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Mobile videoconferencing for enhanced emergency medical communication - a shot in the dark or a walk in the park? ‒‒ A simulation study

Overview of attention for article published in Scandinavian Journal of Trauma, Resuscitation and Emergency Medicine, June 2014
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About this Attention Score

  • In the top 25% of all research outputs scored by Altmetric
  • High Attention Score compared to outputs of the same age (80th percentile)

Mentioned by

twitter
10 tweeters
facebook
1 Facebook page

Citations

dimensions_citation
13 Dimensions

Readers on

mendeley
113 Mendeley
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Title
Mobile videoconferencing for enhanced emergency medical communication - a shot in the dark or a walk in the park? ‒‒ A simulation study
Published in
Scandinavian Journal of Trauma, Resuscitation and Emergency Medicine, June 2014
DOI 10.1186/1757-7241-22-35
Pubmed ID
Authors

Sigurd Melbye, Martin Hotvedt, Stein Roald Bolle

Abstract

Videoconferencing on mobile phones may enhance communication, but knowledge on its quality in various situations is needed before it can be used in medical emergencies. Mobile phones automatically activate loudspeaker functionality during videoconferencing, making calls particularly vulnerable to background noise. The aim of this study was to investigate if videoconferencing can be used between lay bystanders and Emergency Medical Dispatch (EMD) operators for initial emergency calls during medical emergencies, under suboptimal sound and light conditions.

Twitter Demographics

The data shown below were collected from the profiles of 10 tweeters who shared this research output. Click here to find out more about how the information was compiled.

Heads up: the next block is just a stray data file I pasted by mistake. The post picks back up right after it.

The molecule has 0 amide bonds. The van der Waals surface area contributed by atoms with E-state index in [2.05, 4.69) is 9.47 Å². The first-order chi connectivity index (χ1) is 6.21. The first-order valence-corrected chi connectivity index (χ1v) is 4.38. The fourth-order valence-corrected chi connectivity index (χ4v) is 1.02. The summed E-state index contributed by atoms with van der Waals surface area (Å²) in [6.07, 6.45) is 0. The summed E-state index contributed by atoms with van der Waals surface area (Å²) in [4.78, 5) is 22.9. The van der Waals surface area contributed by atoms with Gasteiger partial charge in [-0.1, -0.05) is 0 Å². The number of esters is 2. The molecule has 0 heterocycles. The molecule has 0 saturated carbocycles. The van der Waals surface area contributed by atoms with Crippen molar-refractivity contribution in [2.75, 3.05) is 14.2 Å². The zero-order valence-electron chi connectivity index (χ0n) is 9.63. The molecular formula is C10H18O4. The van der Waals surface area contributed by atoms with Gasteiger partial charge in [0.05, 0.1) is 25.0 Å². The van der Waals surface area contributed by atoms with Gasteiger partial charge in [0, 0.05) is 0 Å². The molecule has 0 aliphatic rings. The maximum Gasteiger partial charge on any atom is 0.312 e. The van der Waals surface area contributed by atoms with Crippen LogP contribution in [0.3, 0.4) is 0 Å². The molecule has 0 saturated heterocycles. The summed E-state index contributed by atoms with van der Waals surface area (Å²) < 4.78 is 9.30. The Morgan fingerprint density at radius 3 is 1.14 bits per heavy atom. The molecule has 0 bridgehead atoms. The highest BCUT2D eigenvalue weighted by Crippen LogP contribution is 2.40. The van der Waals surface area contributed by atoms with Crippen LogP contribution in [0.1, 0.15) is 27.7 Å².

Mendeley readers

The data shown below were compiled from readership statistics for 113 Mendeley readers of this research output. Click here to see the associated Mendeley record.

Geographical breakdown

Country Count As %
United Kingdom 1 <1%
Sweden 1 <1%
Germany 1 <1%
Switzerland 1 <1%
Unknown 109 96%

Demographic breakdown

Readers by professional status Count As %
Student > Master 22 19%
Researcher 19 17%
Student > Ph. D. Student 12 11%
Student > Bachelor 9 8%
Student > Doctoral Student 8 7%
Other 17 15%
Unknown 26 23%
Readers by discipline Count As %
Medicine and Dentistry 30 27%
Nursing and Health Professions 14 12%
Social Sciences 8 7%
Computer Science 6 5%
Engineering 6 5%
Other 16 14%
Unknown 33 29%

Attention Score in Context

This research output has an Altmetric Attention Score of 7. This is our high-level measure of the quality and quantity of online attention that it has received. This Attention Score, as well as the ranking and number of research outputs shown below, was calculated when the research output was last mentioned on 03 November 2017.
All research outputs
#4,056,052
of 21,343,037 outputs
Outputs from Scandinavian Journal of Trauma, Resuscitation and Emergency Medicine
#372
of 1,220 outputs
Outputs of similar age
#39,933
of 205,501 outputs
Outputs of similar age from Scandinavian Journal of Trauma, Resuscitation and Emergency Medicine
#1
of 1 outputs
Altmetric has tracked 21,343,037 research outputs across all sources so far. Compared to these this one has done well and is in the 80th percentile: it's in the top 25% of all research outputs ever tracked by Altmetric.
So far Altmetric has tracked 1,220 research outputs from this source. They typically receive more attention than average, with a mean Attention Score of 9.8. This one has gotten more attention than average, scoring higher than 69% of its peers.
Older research outputs will score higher simply because they've had more time to accumulate mentions. To account for age we can compare this Altmetric Attention Score to the 205,501 tracked outputs that were published within six weeks on either side of this one in any source. This one has done well, scoring higher than 80% of its contemporaries.
We're also able to compare this research output to 1 others from the same source and published within six weeks on either side of this one. This one has scored higher than all of them